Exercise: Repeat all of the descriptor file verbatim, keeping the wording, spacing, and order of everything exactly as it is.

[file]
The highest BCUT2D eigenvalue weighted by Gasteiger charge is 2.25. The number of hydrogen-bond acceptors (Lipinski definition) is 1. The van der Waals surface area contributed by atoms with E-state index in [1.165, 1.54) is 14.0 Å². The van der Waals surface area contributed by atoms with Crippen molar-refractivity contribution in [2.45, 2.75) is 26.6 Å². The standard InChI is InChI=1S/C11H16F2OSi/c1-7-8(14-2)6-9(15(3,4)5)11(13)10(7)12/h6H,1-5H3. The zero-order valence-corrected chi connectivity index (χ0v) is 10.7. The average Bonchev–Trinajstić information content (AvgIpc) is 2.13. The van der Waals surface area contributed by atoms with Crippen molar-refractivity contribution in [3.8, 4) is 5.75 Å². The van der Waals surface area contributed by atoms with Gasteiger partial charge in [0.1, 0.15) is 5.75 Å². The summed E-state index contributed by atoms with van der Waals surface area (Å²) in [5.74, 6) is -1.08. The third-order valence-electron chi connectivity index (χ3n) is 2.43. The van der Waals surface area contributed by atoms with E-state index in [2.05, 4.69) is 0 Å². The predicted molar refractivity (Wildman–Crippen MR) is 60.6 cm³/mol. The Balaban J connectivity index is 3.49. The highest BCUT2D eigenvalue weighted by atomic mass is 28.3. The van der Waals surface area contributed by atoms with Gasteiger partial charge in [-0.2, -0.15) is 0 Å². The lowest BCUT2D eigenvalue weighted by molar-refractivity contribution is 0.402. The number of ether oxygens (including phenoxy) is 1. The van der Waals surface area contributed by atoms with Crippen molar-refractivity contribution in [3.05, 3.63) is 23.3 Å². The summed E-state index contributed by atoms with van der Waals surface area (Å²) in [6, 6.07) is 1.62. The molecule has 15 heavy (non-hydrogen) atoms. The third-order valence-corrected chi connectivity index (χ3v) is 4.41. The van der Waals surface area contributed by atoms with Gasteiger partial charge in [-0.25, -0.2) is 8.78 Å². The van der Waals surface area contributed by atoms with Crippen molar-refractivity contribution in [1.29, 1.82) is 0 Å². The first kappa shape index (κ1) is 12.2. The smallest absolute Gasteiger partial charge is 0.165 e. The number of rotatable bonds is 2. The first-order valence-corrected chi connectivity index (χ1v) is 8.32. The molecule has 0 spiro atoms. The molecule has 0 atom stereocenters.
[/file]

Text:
The highest BCUT2D eigenvalue weighted by Gasteiger charge is 2.25. The number of hydrogen-bond acceptors (Lipinski definition) is 1. The van der Waals surface area contributed by atoms with E-state index in [1.165, 1.54) is 14.0 Å². The van der Waals surface area contributed by atoms with Crippen molar-refractivity contribution in [2.45, 2.75) is 26.6 Å². The standard InChI is InChI=1S/C11H16F2OSi/c1-7-8(14-2)6-9(15(3,4)5)11(13)10(7)12/h6H,1-5H3. The zero-order valence-corrected chi connectivity index (χ0v) is 10.7. The average Bonchev–Trinajstić information content (AvgIpc) is 2.13. The van der Waals surface area contributed by atoms with Crippen molar-refractivity contribution in [3.8, 4) is 5.75 Å². The van der Waals surface area contributed by atoms with Gasteiger partial charge in [0.1, 0.15) is 5.75 Å². The summed E-state index contributed by atoms with van der Waals surface area (Å²) in [5.74, 6) is -1.08. The third-order valence-electron chi connectivity index (χ3n) is 2.43. The van der Waals surface area contributed by atoms with E-state index in [2.05, 4.69) is 0 Å². The predicted molar refractivity (Wildman–Crippen MR) is 60.6 cm³/mol. The Balaban J connectivity index is 3.49. The highest BCUT2D eigenvalue weighted by atomic mass is 28.3. The van der Waals surface area contributed by atoms with Gasteiger partial charge in [-0.2, -0.15) is 0 Å². The lowest BCUT2D eigenvalue weighted by molar-refractivity contribution is 0.402. The number of ether oxygens (including phenoxy) is 1. The van der Waals surface area contributed by atoms with Crippen molar-refractivity contribution in [3.05, 3.63) is 23.3 Å². The summed E-state index contributed by atoms with van der Waals surface area (Å²) in [6, 6.07) is 1.62. The molecule has 15 heavy (non-hydrogen) atoms. The third-order valence-corrected chi connectivity index (χ3v) is 4.41. The van der Waals surface area contributed by atoms with Gasteiger partial charge in [-0.25, -0.2) is 8.78 Å². The van der Waals surface area contributed by atoms with Crippen molar-refractivity contribution in [1.29, 1.82) is 0 Å². The first kappa shape index (κ1) is 12.2. The smallest absolute Gasteiger partial charge is 0.165 e. The number of rotatable bonds is 2. The first-order valence-corrected chi connectivity index (χ1v) is 8.32. The molecule has 0 spiro atoms. The molecule has 0 atom stereocenters.